internet portals to connect reform-minded Iranians.
Given the nature of U.S.-Iran relations, however, progress toward our goals
has predictably been difficult. Our partners on the ground – the brave men
and women who have worked for years to advance democratic ideals in Iran
– fear in many cases that public association with the U.S. and other
governments could jeopardize their work and, possibly, their lives.
Accordingly, we employ all possible safeguards – including confidentiality –
to enable them to pursue their work.
The FY 2006 Supplemental has also enabled us to undertake another
critical goal in reaching Iranians – enhancing the volume and the quality of
information that is available to the people of Iran. Communications are a
vital tool in our efforts to champion democracy in Iran. Toward that end, the
Broadcasting Board of Governors received $36.1M of the $66M that
Congress allocated for Iran under the FY 2006 Supplemental, an increase
of more than 200 percent of the BBG’s initial FY 2006 budget of $17.6M for
Iran broadcasts. This additional funding will enable the BBG to dramatically
upgrade its infrastructure, improve Radio Farda service and its website, and
increase Voice of America – Persian service television programming from
one to 12 hours per day by January 2007.
Ultimately, the most valuable means of reaching out to the Iranian people
comes through direct, face-to-face contact. As President Bush indicated
last week, we hope to bring more Iranians into our country, even as its
regime becomes further alienated from the international community. To
that end, we are developing programs to bring more Iranians to the U.S. in
the fields of culture, medicine, education, and environment. Similarly, we
have developed academic exchanges, overseas seminars, and sports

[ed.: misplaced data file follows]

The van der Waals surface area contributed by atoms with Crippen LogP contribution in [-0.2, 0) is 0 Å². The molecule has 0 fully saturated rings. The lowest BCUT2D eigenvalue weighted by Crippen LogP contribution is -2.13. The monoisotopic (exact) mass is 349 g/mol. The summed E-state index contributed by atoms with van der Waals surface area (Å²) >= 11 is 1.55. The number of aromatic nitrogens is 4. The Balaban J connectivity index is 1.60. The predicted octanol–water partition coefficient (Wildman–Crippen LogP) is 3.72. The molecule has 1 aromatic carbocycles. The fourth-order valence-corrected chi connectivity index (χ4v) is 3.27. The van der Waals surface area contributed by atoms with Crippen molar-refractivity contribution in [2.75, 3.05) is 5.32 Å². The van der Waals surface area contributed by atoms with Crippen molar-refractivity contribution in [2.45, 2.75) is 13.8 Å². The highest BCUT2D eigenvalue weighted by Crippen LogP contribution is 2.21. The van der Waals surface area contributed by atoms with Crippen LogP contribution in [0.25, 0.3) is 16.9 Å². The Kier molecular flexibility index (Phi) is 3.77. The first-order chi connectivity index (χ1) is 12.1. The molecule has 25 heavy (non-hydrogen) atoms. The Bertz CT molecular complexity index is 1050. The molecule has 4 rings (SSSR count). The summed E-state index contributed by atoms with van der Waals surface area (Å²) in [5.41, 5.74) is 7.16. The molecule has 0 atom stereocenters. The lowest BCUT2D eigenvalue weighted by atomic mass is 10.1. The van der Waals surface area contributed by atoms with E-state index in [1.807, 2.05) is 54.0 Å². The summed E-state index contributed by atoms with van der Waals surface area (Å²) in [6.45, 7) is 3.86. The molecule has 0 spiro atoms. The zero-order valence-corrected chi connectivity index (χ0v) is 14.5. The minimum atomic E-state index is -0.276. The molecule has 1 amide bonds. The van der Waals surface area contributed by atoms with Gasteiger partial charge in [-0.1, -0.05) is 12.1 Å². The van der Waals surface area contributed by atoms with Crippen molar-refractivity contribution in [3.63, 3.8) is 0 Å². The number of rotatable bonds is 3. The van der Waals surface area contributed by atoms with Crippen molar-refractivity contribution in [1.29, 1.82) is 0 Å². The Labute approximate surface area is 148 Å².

exchanges that will engage teachers, students, athletes, and other
influential Iranians. We are working with respected American non-
governmental organizations to maximize our outreach to the Iranian
people. One such effort will engage Iranian opinion makers and
professionals, including physicians, religious scholars and business
leaders. The Department is also partnering with the U.S. Olympic
Committee and several national sports leagues to conduct a sports
exchange for coaches and athletes in wrestling, soccer and basketball for
boys, girls and those with disabilities.
Our Iranian partners want to improve life for all Iranians. Many Iranians
share our concern about the imprisonment of political activists and the
harassment of opposition journalists. The regime’s harassment of Nobel-
Peace-Prize winner Shirin Ebadi’s legal office and the forced retirements of
more than 50 Western-trained professors from Iranian universities are
ominous signs of repression. The Iranian regime’s unjust treatment of
women, its persecution of religious and ethnic minorities, and its continued
harassment of critics demonstrate that life is not getting better in Iran.
We believe most Iranians are sympathetic to democratic values. They
believe in respect for human rights. Many have taken courageous steps to
advocate for freedom and justice. Still, it may be years before the Iranian
people achieve the changes they want and deserve. Against this backdrop,
the United States– through these programs, and through our diplomatic
efforts –stands with the Iranian people.
As all of us are aware, Iran presents the United States with a critical
strategic challenge in its pursuit of nuclear weapons and regional
hegemony, support for terrorism, and repression of its own people. Iran’s
leadership has chosen the path of isolation and confrontation, and now it is
the responsibility of the international community to ensure that the costs for
Iran of such a course are clear. Our comprehensive approach will require
the determined efforts of this Administration and our friends and allies
around the world. We look forward to the support of Congress in this